Far before the terms Native American or Indian were considered, the tribes were spread throughout the Americas. Before any white man set foot on this land, it was settled by the forefathers of bands we now call Sioux, or Cherokee, or Iroquois.
For thousands of years, the American Indian grew its traditions and legacy without disturbance. And that history is captivating.
From Mayan and Incan ruins, from the mounds left in the central and southern parts of what is today the U.S. we have learned quite a bit. It’s a story of beautiful artwork and deep spirituality. Archaeologists have unearthed remarkably advanced buildings and public works.
While there was inevitable tribal conflict, that was simply a slight blemish in the narrative of our ancestors. They were at peace with this beautiful continent and intensely plugged into nature.
The European Settler Arrives
When European leaders dispatched the first ships in our direction, the aim was to discover new resources – however the quality of climate and the bounty of everything from timber to wildlife soon changed their tune. As those leaders learned from their explorers, the motivation to colonize spread like wildfire.
The English, French and Spanish rushed to slice up the “New World” by sending over inadequately prepared colonists as fast as they could. At the beginning, they skirmished with the surprised Indians of America’s eastern seaboard. But that soon gave way to trade, since the Europeans who came ashore here knew their survival was doubtful without Indian help.
Thus followed decades of relative peace as the settlers got themselves established on American land. But the drive to push inland followed soon after. Kings and queens from thousands of miles away were impatient to find additional resources, and some colonists came for freedom and adventure.
They wanted more space. And so began the process of driving the American Indian out of the way.
It took the shape of cash arrangements, barter, and notoriously, treaties which were nearly consistently ignored once the Indians were moved from the land in question.
The U.S. government’s policies towards Native Americans in the second half of the nineteenth century were influenced by the desire to expand westward into territories inhabited by these Native American tribes. By the 1850s nearly all Native American tribes, roughly 360,000 in number, lived to the west of the Mississippi River. These American Indians, some from the Northwestern and Southeastern territories, were confined to Indian Territory located in contemporary Oklahoma, while the Kiowa and Comanche Native American tribes shared the land of the Southern Plains.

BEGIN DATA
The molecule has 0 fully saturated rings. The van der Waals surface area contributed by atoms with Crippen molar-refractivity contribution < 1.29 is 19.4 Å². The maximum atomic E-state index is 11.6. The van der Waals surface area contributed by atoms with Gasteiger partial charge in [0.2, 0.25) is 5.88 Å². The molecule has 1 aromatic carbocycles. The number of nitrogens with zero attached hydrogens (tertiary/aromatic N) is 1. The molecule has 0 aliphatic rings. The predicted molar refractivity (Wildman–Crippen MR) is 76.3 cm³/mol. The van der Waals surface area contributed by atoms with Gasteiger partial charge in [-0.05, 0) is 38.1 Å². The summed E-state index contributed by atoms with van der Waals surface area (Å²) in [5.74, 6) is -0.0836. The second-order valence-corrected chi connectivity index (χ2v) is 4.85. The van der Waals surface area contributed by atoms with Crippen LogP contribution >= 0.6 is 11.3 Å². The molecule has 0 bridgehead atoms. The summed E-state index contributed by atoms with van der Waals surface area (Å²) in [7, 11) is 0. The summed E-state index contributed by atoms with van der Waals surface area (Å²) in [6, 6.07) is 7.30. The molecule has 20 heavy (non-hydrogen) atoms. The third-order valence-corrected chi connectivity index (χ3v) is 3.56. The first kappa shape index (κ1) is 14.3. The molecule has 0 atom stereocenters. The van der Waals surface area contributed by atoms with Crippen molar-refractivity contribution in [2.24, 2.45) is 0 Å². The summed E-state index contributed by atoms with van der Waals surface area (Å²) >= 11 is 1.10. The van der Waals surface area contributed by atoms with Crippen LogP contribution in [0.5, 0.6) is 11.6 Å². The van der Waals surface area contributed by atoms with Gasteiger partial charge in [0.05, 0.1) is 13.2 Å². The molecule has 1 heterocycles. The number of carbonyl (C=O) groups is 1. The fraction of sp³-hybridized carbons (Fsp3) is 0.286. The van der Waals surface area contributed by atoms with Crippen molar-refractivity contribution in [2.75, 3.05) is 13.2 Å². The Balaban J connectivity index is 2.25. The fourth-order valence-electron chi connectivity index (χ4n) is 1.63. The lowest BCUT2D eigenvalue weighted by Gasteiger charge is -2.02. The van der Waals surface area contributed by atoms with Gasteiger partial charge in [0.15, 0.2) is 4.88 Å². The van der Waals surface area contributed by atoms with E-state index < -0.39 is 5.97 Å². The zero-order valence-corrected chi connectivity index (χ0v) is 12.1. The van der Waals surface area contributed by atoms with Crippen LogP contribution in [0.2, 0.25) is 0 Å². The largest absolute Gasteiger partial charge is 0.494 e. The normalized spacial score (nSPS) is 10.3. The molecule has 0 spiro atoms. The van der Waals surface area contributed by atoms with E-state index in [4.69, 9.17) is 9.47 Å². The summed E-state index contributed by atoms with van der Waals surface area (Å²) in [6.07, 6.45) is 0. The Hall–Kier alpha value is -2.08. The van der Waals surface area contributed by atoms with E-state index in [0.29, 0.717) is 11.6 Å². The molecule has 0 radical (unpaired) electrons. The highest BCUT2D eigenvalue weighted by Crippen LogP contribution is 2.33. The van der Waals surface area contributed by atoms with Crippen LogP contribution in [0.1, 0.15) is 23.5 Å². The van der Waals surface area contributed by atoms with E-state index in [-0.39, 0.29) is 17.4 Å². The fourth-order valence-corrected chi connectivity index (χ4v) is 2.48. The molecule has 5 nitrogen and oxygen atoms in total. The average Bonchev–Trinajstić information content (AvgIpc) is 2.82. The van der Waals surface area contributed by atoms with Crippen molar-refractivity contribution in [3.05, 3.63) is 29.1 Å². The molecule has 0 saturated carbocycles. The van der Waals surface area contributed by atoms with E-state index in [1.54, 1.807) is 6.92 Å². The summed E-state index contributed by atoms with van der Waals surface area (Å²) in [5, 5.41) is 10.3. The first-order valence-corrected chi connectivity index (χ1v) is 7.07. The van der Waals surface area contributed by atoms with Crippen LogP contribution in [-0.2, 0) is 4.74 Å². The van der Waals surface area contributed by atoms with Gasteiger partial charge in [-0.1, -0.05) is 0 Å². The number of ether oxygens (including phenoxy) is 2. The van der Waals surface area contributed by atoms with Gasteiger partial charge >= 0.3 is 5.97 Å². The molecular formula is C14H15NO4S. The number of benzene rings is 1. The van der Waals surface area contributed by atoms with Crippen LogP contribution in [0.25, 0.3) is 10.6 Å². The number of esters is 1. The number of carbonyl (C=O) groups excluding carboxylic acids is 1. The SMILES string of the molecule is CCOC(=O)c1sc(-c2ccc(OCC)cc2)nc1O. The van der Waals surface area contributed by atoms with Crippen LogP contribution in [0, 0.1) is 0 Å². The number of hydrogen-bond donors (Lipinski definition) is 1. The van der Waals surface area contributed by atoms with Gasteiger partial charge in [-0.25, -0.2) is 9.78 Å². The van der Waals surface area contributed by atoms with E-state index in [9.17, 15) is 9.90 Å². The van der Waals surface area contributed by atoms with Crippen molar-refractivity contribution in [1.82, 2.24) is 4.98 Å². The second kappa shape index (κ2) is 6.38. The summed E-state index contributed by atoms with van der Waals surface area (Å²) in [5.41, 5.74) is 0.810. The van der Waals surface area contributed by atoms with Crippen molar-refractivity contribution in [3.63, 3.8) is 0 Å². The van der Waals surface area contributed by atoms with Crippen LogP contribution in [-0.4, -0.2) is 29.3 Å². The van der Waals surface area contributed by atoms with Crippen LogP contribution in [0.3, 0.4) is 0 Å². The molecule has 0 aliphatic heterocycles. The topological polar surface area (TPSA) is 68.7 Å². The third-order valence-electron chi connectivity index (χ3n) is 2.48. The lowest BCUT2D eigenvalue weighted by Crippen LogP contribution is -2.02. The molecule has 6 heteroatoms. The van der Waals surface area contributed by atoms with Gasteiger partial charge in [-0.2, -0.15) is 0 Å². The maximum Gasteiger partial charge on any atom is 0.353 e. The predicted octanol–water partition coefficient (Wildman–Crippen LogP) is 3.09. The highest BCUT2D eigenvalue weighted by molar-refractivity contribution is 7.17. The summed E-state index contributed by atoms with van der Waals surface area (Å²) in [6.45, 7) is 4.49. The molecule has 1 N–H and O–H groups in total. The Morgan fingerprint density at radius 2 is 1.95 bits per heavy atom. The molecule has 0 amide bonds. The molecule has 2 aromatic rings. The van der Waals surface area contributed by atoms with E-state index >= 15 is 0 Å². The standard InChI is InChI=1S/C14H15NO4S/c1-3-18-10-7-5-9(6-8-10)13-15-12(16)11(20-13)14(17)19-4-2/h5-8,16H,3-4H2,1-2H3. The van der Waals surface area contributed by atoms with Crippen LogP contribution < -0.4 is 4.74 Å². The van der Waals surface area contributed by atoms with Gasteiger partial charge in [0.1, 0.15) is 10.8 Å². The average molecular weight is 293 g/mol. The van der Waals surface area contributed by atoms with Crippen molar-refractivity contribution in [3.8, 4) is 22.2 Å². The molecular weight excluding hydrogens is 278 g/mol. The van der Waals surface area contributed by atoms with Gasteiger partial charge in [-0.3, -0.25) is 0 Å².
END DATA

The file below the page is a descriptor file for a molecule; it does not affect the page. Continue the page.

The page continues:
The Sioux, Crows and Blackfeet dominated the Northern Plains. These Native American groups met hardship as the steady stream of European immigrants into northeastern American cities pushed a stream of immigrants into the western lands already occupied by these various groups of Indians.
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The early nineteenth century of the United States was marked by its continual expansion to the Mississippi River. However, due to the Gadsden purchase, that lead to U.S. control of the borderlands of southern New Mexico and Arizona along with the authority over Oregon country, Texas and California; America’s expansion wouldn’t end there. Between 1830 and 1860 the United States practically doubled the amount of land under its control.
These territorial gains coincided with the arrival of hordes of European and Asian immigrants who wanted to join the surge of American settlers heading west. This, partnered with the discovery of gold in 1849, presented alluring possibilities for those ready to make the extended trip westward. Consequently, with the military’s protection and the U.S. government’s assistance, many settlers set about building their homesteads in the Great Plains and other areas of the Native American group-inhabited West.